On coming to America in the early 1970s

“Soon after I arrived in the United States, I toured the country, speaking on the topics of ‘The Future of Christianity’ and ‘God’s Hope for America.’ In front of large audiences, I spoke out about the weaknesses of America in a way that no one else would.” [page 166]

“I proclaimed that America was founded on the Puritan spirit and had grown to be the strongest country in the world in just two hundred years because it received God’s boundless love and blessing. I reminded the audiences that America’s freedom came from God, but that America had cast God aside. ‘America has a great tradition,’ I said. ‘All you have to do is revive it.’ I went to the United States to reawaken America’s spirit, to save America from destruction, and to urge the American people to repent and return to God.” [page 166]

On peacemaking

“Before we talk about peace among individuals or nations, we must talk about peace between ourselves and God.” [page 242]

“There is a saying, ‘Anything can be accomplished when there is harmony in the home.’ When there is peace in the family, everything goes well. The peaceful family is the building block of the Kingdom of Heaven.” [page 213]

“International and intercultural marriages are the quickest way to bring about an ideal world of peace. … A person may hate people from a certain country or culture and think he never wants to set eyes on them. But if someone from that country becomes his spouse, then the person is halfway to becoming a person of the new country. All the hatred melts away. If this is repeated for two or three generations, the roots of hatred can be eliminated.” [page 218]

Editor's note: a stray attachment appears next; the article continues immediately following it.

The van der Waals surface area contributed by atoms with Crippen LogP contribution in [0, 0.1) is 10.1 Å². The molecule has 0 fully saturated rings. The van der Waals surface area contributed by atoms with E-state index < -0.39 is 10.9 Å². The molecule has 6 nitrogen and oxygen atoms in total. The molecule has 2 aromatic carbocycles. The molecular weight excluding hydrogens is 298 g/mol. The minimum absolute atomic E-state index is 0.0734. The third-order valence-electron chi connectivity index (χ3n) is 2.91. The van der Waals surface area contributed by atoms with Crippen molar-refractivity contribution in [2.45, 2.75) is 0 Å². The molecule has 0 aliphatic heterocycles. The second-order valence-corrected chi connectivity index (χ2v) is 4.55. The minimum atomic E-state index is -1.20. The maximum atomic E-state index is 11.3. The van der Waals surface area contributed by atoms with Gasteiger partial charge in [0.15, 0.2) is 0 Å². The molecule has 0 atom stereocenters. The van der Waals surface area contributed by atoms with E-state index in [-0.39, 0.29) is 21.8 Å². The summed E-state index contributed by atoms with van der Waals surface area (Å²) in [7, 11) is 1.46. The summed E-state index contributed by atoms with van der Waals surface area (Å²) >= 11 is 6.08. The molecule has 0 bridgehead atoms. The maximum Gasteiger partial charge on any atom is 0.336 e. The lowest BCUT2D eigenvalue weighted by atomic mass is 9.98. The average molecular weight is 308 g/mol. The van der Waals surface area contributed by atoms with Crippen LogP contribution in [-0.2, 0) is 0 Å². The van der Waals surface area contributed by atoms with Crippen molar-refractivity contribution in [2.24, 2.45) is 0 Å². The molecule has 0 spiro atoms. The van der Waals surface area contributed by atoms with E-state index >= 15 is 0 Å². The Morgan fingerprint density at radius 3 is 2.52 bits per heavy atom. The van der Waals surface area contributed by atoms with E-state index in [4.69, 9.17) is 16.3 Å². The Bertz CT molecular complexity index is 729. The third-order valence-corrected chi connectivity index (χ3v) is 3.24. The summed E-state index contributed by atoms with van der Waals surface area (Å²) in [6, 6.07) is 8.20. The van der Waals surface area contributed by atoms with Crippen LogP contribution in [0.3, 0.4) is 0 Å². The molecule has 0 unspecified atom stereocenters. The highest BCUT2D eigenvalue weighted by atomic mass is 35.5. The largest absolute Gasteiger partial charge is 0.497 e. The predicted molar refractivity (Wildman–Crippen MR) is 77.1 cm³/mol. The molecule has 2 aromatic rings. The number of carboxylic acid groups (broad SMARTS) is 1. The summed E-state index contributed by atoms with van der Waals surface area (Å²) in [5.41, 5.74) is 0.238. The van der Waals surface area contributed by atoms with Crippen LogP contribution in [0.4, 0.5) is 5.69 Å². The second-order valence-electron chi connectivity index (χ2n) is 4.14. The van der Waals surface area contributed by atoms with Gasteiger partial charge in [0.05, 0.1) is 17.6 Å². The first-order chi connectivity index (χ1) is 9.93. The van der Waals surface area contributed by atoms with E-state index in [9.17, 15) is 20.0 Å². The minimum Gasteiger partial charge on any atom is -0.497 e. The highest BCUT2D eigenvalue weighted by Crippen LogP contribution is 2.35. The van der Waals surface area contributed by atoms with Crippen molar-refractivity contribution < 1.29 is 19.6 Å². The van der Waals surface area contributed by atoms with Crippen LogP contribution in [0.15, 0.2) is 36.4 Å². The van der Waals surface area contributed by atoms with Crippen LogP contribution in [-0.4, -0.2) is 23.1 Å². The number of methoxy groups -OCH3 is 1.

“I first set foot in Jerusalem in 1965. This was before the Six-Day War and Jerusalem was still under Jordan’s territorial control. I went to the Mount of Olives, where Jesus shed tears of blood in prayer just prior to being taken to the court of Pontius Pilate. I put my hand on a two-thousand-year-old olive tree that could have witnessed Jesus’ prayer that night. I drove three nails in that tree, one for Judaism, one for Christianity and one for Islam. I prayed for the day when these three families of faith would become one. World peace cannot come unless Judaism, Christianity and Islam embrace as one. Those three nails are still there.” [page 238]

“The river does not reject any of the streams that flow into it. It accepts them all. It embraces all the streams and forms a single flow as it continues toward the ocean. People in the world do not understand this simple truth. The streams that seek out the river and flow into it are the numerous religions and denominations of today. Each stream traces its origin to a different spring, but they are all going to the same destination. They are seeking the ideal world overflowing with peace.” [page 243]

On life and death

“Do not live for yourself. You must live not for yourself but for others; for your neighbors more than for your family; for the world more than for your own country. All sin in the world comes about when the individual is put first. Individual desires and ambitions harm a person’s neighbors and ruin the society at large.” [page 230]

“Please consider for a moment what you can do to show that you lived a life of value. The possessions and social position you have accumulated during your life will pass away from you. Once you cross the river of death, such things will have no meaning. Because we were born in love and lived our lives in love, love is the only thing that remains with us when we are in our graves. We receive our lives in love, live by sharing love, and return into the midst of love. It is important that we live in a way that we can leave a legacy of love behind us.” [page 231]